Using Extensions to add functionality to NSManagedObject classes

Posted by jaisonv on August 5, 2015

When I started programming in Objective-C I didn’t know all the power this language had. It’s common for me to learn by doing, and when I have doubts I google about it until I finish what I am doing. After giving my first steps I like reading a book to know everything the language can offer. When I read the book about Objective-C I found out the existence of Protocols and Categories and liked it a lot. I didn’t know of anything like this in Java.

I will not talk about Objective-C here, there might be tons of contents about this language on the web. And since this year’s WWDC I motivated myself to learn Swift.

In Swift we have the Extensions, which is the equivalent to Categories in Objective-C.

From Swift’s documentation:

“Extensions can add new functionality to a type, but they cannot override existing functionality.”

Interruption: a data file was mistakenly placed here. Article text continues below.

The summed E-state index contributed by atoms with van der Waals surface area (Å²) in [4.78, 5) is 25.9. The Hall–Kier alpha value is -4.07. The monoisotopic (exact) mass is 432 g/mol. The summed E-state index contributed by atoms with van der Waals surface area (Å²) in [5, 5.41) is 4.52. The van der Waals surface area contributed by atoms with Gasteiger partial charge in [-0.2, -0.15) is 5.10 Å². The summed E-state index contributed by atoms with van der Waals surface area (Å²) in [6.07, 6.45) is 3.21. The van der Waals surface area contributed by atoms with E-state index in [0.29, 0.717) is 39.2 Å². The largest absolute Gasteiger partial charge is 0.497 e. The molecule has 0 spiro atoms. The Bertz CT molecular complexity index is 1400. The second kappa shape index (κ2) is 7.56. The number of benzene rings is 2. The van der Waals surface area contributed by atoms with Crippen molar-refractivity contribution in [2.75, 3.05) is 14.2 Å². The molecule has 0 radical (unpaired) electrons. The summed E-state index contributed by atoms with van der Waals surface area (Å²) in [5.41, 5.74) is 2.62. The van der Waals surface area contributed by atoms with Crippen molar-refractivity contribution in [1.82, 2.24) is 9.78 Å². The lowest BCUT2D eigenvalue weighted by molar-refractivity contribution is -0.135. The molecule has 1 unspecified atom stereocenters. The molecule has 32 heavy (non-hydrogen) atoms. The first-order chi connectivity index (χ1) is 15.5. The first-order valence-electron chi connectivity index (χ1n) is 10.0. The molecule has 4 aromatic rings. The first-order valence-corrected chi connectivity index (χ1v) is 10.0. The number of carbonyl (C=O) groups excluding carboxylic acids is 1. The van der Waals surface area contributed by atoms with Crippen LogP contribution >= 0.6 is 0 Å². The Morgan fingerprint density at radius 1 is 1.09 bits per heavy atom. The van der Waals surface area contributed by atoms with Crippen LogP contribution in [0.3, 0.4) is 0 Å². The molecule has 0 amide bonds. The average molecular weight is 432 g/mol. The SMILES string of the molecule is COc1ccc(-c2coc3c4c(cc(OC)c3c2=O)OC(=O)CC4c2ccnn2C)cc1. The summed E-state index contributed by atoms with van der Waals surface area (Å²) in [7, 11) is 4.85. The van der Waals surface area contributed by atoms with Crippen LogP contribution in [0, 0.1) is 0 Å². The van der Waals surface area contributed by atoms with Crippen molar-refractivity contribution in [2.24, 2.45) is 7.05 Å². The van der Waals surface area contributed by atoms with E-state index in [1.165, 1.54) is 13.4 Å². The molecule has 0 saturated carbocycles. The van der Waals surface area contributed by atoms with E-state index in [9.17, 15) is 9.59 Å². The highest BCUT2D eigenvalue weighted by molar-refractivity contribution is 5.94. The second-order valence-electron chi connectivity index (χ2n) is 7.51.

Working with Coredata, Xcode does all the work creating the NSManagedObject classes based on entities. But sometimes you need to add methods to these classes, and it’s annoying to add these methods again every time you modify the entities and use Xcode to recreate the NSManagedObject classes. That’s a good place where we can take advantage of Extensions. Let’s see how it works.

Suppose we have an entity called “Person” having the properties “name” and “age”. Xcode will the following NSManagedObject file named Person.swift:

import Foundation
import CoreData

class Parent: NSManagedObject {
    @NSManaged var name: String
    @NSManaged var age: NSNumber

This way we create a Swift class to implement the Extension (I will name it PersonExtension.swift):

extension Person {

    func sayMyName {

Now we can create objects and use its methods.

let heisenberg = NSEntityDescription.insertNewObjectForEntityForName("Person", inManagedObjectContext: appDelegate.managedObjectContext) as! Person = "Heisenberg"
heisenberg.age = 51


This only one of the many ways we can use Extensions. It is up to your creativity to think about how to use it in your project.

If you liked this post click here to share it on Twitter. Jaison Vieira